Highstead and The Conservation Finance Network convened leaders from NGOs, companies, foundations, and public agencies at the New England Conservation Finance Roundtable on February 24, 2021.

Hosted and moderated by Spencer Meyer, Senior Conservationist at Highstead, and Leigh Whelpton, Program Director at The Conservation Finance Network, the virtual gathering consisted of three sessions: Clean Water Investment, Natural Climate Solutions, and Healthy People and Communities. Together, the session panelists demonstrated how conservation and finance can align public and private investments to increase the equitable distribution of land conservation and stewardship benefits like clean air, clean water, public health, access to the outdoors, and climate change mitigation.

Over 200 attendees representing land trusts, public agencies, the private sector, NGOs, foundations, and academic institutions participated in the virtual session.

“We need to evolve as a community of conservationists because the environmental, social, and economic triple bottom line is really the only bottom line that matters in the long run.”

Spencer Meyer, Highstead

Clean Water Investments

Hadley Courad, the Conservation Coordinator at Sebago Clean Waters, led the day’s first session on how partnerships between communities, landowners, utilities, and conservation groups are delivering clean water and positive outcomes.

A Sebago Clean Waters collaborator, Portland Water District’s Executive Director of Administration, David Kane, shared how their Watershed Protection Program supports land and water conservation to maintain high water quality and provide water to its customers without additional and costly filtration.

Water Investment Project Developer Celia Riechal represented the Vermont Department of Environmental Conservation. Celia discussed how the state uses its state revolving funds for funding natural infrastructure projects, like interim financing and the WISPr-Water Infrastructure Sponsorship Program, which pairs traditional municipal works projects with natural infrastructure projects. She concluded her presentation with the Vermont Farmland Futures Fund Initiative that provides stable long term financing for the Vermont Land Trust that enables them to minimize borrowing costs and realize their vision for sustainable farmland and diversified agricultural practices.

Ashley Allen Jones, Founder and CEO of i2 Capital, concluded the session with a presentation on the Brandywine-Christina Healthy Water Fund, the first Revolving Water Fund (RWF) in the United States. Ashley described how the RWF is a conservation finance model that quantifies and transfers water quality outcomes from investment in agricultural conservation practices to regulatory compliance, corporations, and other buyers to capture the economic benefits of conservation.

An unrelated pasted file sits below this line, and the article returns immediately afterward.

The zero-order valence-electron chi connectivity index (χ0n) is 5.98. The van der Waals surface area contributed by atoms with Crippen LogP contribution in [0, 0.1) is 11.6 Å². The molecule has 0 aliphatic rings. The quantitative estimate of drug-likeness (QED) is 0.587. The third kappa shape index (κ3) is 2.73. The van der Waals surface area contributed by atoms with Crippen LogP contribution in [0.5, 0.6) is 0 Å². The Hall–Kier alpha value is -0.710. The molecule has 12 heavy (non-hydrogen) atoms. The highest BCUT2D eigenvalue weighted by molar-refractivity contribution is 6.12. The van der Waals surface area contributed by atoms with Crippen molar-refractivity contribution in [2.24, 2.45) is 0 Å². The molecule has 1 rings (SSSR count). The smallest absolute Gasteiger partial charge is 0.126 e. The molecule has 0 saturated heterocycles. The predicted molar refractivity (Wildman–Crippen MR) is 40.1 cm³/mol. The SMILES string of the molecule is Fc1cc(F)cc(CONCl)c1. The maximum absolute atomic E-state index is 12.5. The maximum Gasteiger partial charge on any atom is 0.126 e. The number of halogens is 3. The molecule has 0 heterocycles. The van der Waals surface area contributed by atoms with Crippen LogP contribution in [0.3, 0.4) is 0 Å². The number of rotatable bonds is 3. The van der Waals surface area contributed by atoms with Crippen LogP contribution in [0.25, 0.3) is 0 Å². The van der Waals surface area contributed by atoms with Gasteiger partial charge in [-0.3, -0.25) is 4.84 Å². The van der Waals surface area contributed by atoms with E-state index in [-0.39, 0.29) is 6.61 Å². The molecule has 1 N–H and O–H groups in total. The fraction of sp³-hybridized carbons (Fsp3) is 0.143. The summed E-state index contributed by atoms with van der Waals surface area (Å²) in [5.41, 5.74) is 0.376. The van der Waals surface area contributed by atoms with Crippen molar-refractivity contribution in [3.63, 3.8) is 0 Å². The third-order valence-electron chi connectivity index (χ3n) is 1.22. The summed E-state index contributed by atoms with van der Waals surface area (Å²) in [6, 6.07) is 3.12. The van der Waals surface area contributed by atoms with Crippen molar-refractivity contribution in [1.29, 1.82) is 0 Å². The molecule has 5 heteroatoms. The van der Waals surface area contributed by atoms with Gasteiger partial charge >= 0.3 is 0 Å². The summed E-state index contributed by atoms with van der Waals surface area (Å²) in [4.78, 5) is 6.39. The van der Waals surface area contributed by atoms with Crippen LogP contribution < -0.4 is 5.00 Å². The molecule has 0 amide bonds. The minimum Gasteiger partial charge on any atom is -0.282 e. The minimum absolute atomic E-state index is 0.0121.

Natural Climate Solutions

Kavita Kapur Macleod, Principal, KKM Environmental Consulting, introduced the second session on the conservation community’s financial opportunities in the carbon markets and implementation projects.

Sacha Spector, Program Director for the Environment, Doris Duke Charitable Foundation (DDCF), described DDCF’s investment in organizations that fund natural climate solutions programs through compliance and voluntary market mechanisms, new private platforms, and public dollars. Sacha emphasized the importance of experimentation,

“At the end of the day, corporations might be driving an enormous demand, but the atmosphere is a fierce critic. And whatever the atmosphere sees is the final arbiter on whether a (carbon) credit is a real thing or not.”

Sacha Spector, Doris Duke Charitable Foundation

Karen Watts, Principal Product Manager, Worldwide Sustainability, Amazon, followed with a presentation on The Climate Pledge, Amazon’s commitment for its companies to be net-zero carbon by 2040. She concluded her presentation by sharing Amazon’s $100M Right Now Climate Fund’s first initiative to support sustainable forestry in the Appalachian Mountains by connecting forest landowners to the carbon market.